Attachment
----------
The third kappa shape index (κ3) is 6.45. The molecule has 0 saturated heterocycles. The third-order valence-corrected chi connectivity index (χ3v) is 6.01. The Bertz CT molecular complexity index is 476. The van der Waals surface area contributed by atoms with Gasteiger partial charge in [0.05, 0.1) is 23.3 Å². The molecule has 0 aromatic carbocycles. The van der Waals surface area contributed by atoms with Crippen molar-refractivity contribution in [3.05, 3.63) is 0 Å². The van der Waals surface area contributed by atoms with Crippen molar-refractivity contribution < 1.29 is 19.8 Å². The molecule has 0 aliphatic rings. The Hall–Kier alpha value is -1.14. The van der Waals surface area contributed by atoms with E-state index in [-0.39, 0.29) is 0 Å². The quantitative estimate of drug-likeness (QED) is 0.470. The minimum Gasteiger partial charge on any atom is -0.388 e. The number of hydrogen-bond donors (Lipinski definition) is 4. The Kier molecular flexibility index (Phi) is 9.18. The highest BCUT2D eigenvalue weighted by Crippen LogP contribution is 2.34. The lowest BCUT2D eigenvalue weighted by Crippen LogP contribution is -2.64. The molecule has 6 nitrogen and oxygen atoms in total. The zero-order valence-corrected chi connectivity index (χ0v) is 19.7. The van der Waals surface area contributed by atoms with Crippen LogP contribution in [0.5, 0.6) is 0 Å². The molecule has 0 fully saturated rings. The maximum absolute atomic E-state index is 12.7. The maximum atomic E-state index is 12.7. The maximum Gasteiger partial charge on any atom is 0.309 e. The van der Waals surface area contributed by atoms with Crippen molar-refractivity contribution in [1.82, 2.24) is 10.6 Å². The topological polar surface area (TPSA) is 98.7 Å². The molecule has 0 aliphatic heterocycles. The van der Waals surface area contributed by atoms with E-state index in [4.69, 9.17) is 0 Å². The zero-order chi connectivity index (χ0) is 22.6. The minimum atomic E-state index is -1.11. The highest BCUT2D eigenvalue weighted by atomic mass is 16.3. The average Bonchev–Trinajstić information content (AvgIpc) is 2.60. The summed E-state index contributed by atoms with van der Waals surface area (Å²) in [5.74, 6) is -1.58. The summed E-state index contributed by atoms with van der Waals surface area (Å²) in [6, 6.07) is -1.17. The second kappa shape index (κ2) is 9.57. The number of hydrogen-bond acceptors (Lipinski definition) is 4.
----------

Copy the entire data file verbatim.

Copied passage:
The third kappa shape index (κ3) is 6.45. The molecule has 0 saturated heterocycles. The third-order valence-corrected chi connectivity index (χ3v) is 6.01. The Bertz CT molecular complexity index is 476. The van der Waals surface area contributed by atoms with Gasteiger partial charge in [0.05, 0.1) is 23.3 Å². The molecule has 0 aromatic carbocycles. The van der Waals surface area contributed by atoms with Crippen molar-refractivity contribution in [3.05, 3.63) is 0 Å². The van der Waals surface area contributed by atoms with Crippen molar-refractivity contribution < 1.29 is 19.8 Å². The molecule has 0 aliphatic rings. The Hall–Kier alpha value is -1.14. The van der Waals surface area contributed by atoms with E-state index in [-0.39, 0.29) is 0 Å². The quantitative estimate of drug-likeness (QED) is 0.470. The minimum Gasteiger partial charge on any atom is -0.388 e. The number of hydrogen-bond donors (Lipinski definition) is 4. The Kier molecular flexibility index (Phi) is 9.18. The highest BCUT2D eigenvalue weighted by Crippen LogP contribution is 2.34. The lowest BCUT2D eigenvalue weighted by Crippen LogP contribution is -2.64. The molecule has 6 nitrogen and oxygen atoms in total. The zero-order valence-corrected chi connectivity index (χ0v) is 19.7. The van der Waals surface area contributed by atoms with Crippen LogP contribution in [0.5, 0.6) is 0 Å². The molecule has 0 fully saturated rings. The maximum absolute atomic E-state index is 12.7. The maximum atomic E-state index is 12.7. The maximum Gasteiger partial charge on any atom is 0.309 e. The van der Waals surface area contributed by atoms with Crippen molar-refractivity contribution in [1.82, 2.24) is 10.6 Å². The topological polar surface area (TPSA) is 98.7 Å². The molecule has 0 aliphatic heterocycles. The van der Waals surface area contributed by atoms with E-state index in [4.69, 9.17) is 0 Å². The zero-order chi connectivity index (χ0) is 22.6. The minimum atomic E-state index is -1.11. The highest BCUT2D eigenvalue weighted by atomic mass is 16.3. The average Bonchev–Trinajstić information content (AvgIpc) is 2.60. The summed E-state index contributed by atoms with van der Waals surface area (Å²) in [5.74, 6) is -1.58. The summed E-state index contributed by atoms with van der Waals surface area (Å²) in [6, 6.07) is -1.17. The second kappa shape index (κ2) is 9.57. The number of hydrogen-bond acceptors (Lipinski definition) is 4.